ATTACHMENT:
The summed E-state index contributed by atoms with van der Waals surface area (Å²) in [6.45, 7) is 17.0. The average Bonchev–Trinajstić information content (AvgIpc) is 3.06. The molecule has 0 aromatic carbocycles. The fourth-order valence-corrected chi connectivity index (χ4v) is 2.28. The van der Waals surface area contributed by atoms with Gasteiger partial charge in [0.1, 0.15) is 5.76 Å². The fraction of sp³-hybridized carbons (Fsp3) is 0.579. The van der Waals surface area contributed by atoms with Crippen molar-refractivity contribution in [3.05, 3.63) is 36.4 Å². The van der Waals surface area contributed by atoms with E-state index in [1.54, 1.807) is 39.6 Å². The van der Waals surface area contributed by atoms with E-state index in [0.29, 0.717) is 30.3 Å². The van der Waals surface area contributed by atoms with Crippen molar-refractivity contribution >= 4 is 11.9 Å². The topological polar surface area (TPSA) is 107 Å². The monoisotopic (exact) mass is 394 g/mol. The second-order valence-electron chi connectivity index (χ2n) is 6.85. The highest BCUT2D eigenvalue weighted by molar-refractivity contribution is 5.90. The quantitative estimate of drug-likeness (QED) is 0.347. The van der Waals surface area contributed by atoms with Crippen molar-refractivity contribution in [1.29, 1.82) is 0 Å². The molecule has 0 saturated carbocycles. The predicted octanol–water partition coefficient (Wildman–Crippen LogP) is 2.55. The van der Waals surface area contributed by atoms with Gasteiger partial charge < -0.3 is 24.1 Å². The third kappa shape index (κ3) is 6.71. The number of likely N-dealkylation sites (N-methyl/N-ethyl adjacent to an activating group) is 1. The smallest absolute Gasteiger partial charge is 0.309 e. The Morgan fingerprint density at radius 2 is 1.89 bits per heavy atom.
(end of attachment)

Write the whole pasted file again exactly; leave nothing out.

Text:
The summed E-state index contributed by atoms with van der Waals surface area (Å²) in [6.45, 7) is 17.0. The average Bonchev–Trinajstić information content (AvgIpc) is 3.06. The molecule has 0 aromatic carbocycles. The fourth-order valence-corrected chi connectivity index (χ4v) is 2.28. The van der Waals surface area contributed by atoms with Gasteiger partial charge in [0.1, 0.15) is 5.76 Å². The fraction of sp³-hybridized carbons (Fsp3) is 0.579. The van der Waals surface area contributed by atoms with Crippen molar-refractivity contribution in [3.05, 3.63) is 36.4 Å². The van der Waals surface area contributed by atoms with E-state index in [1.54, 1.807) is 39.6 Å². The van der Waals surface area contributed by atoms with E-state index in [0.29, 0.717) is 30.3 Å². The van der Waals surface area contributed by atoms with Crippen molar-refractivity contribution >= 4 is 11.9 Å². The topological polar surface area (TPSA) is 107 Å². The monoisotopic (exact) mass is 394 g/mol. The second-order valence-electron chi connectivity index (χ2n) is 6.85. The highest BCUT2D eigenvalue weighted by molar-refractivity contribution is 5.90. The quantitative estimate of drug-likeness (QED) is 0.347. The van der Waals surface area contributed by atoms with Crippen molar-refractivity contribution in [1.29, 1.82) is 0 Å². The molecule has 0 saturated carbocycles. The predicted octanol–water partition coefficient (Wildman–Crippen LogP) is 2.55. The van der Waals surface area contributed by atoms with Gasteiger partial charge < -0.3 is 24.1 Å². The third kappa shape index (κ3) is 6.71. The number of likely N-dealkylation sites (N-methyl/N-ethyl adjacent to an activating group) is 1. The smallest absolute Gasteiger partial charge is 0.309 e. The Morgan fingerprint density at radius 2 is 1.89 bits per heavy atom.